Though the kind of intelligence available to agencies in the U.S. and its allies is presumably far better than what they are willing to let on publicly, it is clear from unclassified commercial satellite monitoring that a lot has been going on at the North's main launching facility since the 2012 Unha 3 launch.
Concealment upgrades include the construction of an underground railway right up to the launch pad that allows rocket stages to be transported stealthily to the site, possibly from Pyongyang. Upon arrival, the stages could be lifted directly from the train by elevator into a structure above for assembly then moved in another newly built mobile structure by rail to the gantry, which recently has been covered by a huge tarp.
"In effect, you're not going to see any of that happening, whereas before they would be moving stuff around on trucks that you might be able to spot. So that really makes things much more difficult," said Joel Wit, a former State Department official and editor of the respected 38 North website, which focuses on North Korea issues.
Wit said some activity still cannot be concealed, but with the upgrades "it becomes more like reading tea leaves."
"They may be ready to test," he said. "Right now, we can't tell."
North Korea's efforts at concealment appear to be paying off on the nuclear front as well.
The paucity of detailed intelligence due to a deeper blast at the end of a longer tunnel, better sealing of tunnels and vents and improved camouflage at its nuclear site has muddied analysts' ability to assess the North's claim that the latest test was the successful detonation of its first hydrogen bomb — which if true would mark a significant advance in the North's nuclear technology.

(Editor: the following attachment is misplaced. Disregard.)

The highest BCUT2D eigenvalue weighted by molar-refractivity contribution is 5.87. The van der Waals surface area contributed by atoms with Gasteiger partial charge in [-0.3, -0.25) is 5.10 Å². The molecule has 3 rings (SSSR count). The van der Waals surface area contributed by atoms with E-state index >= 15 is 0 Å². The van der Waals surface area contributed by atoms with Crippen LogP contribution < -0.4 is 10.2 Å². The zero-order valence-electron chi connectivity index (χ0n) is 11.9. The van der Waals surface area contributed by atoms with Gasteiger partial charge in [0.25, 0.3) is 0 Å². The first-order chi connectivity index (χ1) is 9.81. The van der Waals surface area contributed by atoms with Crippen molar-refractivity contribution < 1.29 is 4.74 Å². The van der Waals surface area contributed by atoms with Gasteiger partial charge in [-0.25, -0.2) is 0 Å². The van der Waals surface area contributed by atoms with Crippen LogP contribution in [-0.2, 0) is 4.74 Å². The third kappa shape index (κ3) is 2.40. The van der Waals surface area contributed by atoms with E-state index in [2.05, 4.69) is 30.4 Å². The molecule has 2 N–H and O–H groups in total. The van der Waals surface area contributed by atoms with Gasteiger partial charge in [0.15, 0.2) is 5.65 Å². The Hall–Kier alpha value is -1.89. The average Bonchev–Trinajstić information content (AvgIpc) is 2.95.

In the case of rocket preparations, North Korea knows when commercial satellites are over their area because most are synchronized with the sun and pass over the same point of the Earth at about the same time. For North Korea, that's between 10 am and 1 or 2 pm so they tend to stop activity during that window, or move trucks under cover or keep activity in buildings to prevent detection.
Such moves would not be as effective against the best government-operated spy satellites, which can provide almost constant surveillance of high-interest sites and can also see through clouds and the cover of darkness.
But Joe Bermudez, an expert on North Korea's military and chief analytics officer of AllSource Analysis, Inc. said the country's effort to improve its "camouflage, concealment and deception" has been quite elaborate.
"The North Koreans are not stupid people," said Bermudez, who has been studying North Korea defense and intelligence affairs for 35 years, and since the 90s has been using satellite imagery analysis. "Particularly those in the intelligence community and those involved in the programs to produce WMD watch and read the foreign press. As we use commercial satellite imagery to identify activities in North Korea, they are watching and looking at what we are seeing and they are making adjustments."
AP writers Matthew Pennington in Washington and Hyung-jin Kim in Seoul contributed to this report.